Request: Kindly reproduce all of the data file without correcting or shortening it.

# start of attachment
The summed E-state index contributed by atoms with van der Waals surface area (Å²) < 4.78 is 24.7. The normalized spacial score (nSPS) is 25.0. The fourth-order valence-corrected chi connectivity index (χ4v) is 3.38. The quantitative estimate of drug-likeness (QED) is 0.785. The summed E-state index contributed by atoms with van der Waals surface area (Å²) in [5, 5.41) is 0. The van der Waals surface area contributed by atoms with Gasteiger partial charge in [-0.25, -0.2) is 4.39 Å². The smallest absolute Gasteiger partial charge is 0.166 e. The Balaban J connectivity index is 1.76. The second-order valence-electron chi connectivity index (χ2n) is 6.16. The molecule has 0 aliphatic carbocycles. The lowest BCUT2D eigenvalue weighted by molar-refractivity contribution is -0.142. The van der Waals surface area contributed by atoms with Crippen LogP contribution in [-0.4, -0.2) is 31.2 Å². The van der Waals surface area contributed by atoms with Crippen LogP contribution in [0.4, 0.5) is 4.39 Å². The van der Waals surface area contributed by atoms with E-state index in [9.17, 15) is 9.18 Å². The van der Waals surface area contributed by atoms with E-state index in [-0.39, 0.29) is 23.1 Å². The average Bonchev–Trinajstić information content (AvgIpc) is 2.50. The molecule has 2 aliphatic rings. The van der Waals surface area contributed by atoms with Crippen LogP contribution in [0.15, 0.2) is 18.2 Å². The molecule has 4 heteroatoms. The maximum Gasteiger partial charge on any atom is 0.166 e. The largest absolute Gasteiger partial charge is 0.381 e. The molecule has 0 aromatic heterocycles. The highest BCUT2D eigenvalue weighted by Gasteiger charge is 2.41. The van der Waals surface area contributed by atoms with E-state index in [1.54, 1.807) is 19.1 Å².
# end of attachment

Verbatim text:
The summed E-state index contributed by atoms with van der Waals surface area (Å²) < 4.78 is 24.7. The normalized spacial score (nSPS) is 25.0. The fourth-order valence-corrected chi connectivity index (χ4v) is 3.38. The quantitative estimate of drug-likeness (QED) is 0.785. The summed E-state index contributed by atoms with van der Waals surface area (Å²) in [5, 5.41) is 0. The van der Waals surface area contributed by atoms with Gasteiger partial charge in [-0.25, -0.2) is 4.39 Å². The smallest absolute Gasteiger partial charge is 0.166 e. The Balaban J connectivity index is 1.76. The second-order valence-electron chi connectivity index (χ2n) is 6.16. The molecule has 0 aliphatic carbocycles. The lowest BCUT2D eigenvalue weighted by molar-refractivity contribution is -0.142. The van der Waals surface area contributed by atoms with Crippen LogP contribution in [-0.4, -0.2) is 31.2 Å². The van der Waals surface area contributed by atoms with Crippen LogP contribution in [0.4, 0.5) is 4.39 Å². The van der Waals surface area contributed by atoms with E-state index in [9.17, 15) is 9.18 Å². The van der Waals surface area contributed by atoms with E-state index in [-0.39, 0.29) is 23.1 Å². The average Bonchev–Trinajstić information content (AvgIpc) is 2.50. The molecule has 2 aliphatic rings. The van der Waals surface area contributed by atoms with Crippen LogP contribution in [0.15, 0.2) is 18.2 Å². The molecule has 4 heteroatoms. The maximum Gasteiger partial charge on any atom is 0.166 e. The largest absolute Gasteiger partial charge is 0.381 e. The molecule has 0 aromatic heterocycles. The highest BCUT2D eigenvalue weighted by Gasteiger charge is 2.41. The van der Waals surface area contributed by atoms with E-state index in [1.54, 1.807) is 19.1 Å².